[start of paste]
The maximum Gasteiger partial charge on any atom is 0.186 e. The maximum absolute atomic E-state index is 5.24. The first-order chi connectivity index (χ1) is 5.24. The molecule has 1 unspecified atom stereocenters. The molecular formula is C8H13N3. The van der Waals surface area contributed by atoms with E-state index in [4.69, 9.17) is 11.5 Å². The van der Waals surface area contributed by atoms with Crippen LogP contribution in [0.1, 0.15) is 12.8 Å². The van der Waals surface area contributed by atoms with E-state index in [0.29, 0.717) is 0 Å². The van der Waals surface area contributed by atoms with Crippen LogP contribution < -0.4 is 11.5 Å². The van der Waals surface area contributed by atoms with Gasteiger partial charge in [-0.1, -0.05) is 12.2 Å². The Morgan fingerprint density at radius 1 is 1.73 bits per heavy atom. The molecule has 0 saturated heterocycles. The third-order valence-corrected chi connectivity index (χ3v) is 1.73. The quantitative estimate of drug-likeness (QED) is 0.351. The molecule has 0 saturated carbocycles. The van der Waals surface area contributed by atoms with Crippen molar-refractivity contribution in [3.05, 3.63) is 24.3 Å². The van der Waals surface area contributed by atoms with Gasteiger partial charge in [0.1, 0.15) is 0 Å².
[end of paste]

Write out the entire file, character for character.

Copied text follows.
The maximum Gasteiger partial charge on any atom is 0.186 e. The maximum absolute atomic E-state index is 5.24. The first-order chi connectivity index (χ1) is 5.24. The molecule has 1 unspecified atom stereocenters. The molecular formula is C8H13N3. The van der Waals surface area contributed by atoms with E-state index in [4.69, 9.17) is 11.5 Å². The van der Waals surface area contributed by atoms with Crippen LogP contribution in [0.1, 0.15) is 12.8 Å². The van der Waals surface area contributed by atoms with E-state index in [0.29, 0.717) is 0 Å². The van der Waals surface area contributed by atoms with Crippen LogP contribution < -0.4 is 11.5 Å². The van der Waals surface area contributed by atoms with Gasteiger partial charge in [-0.1, -0.05) is 12.2 Å². The Morgan fingerprint density at radius 1 is 1.73 bits per heavy atom. The molecule has 0 saturated heterocycles. The third-order valence-corrected chi connectivity index (χ3v) is 1.73. The quantitative estimate of drug-likeness (QED) is 0.351. The molecule has 0 saturated carbocycles. The van der Waals surface area contributed by atoms with Crippen molar-refractivity contribution in [3.05, 3.63) is 24.3 Å². The van der Waals surface area contributed by atoms with Gasteiger partial charge in [0.1, 0.15) is 0 Å².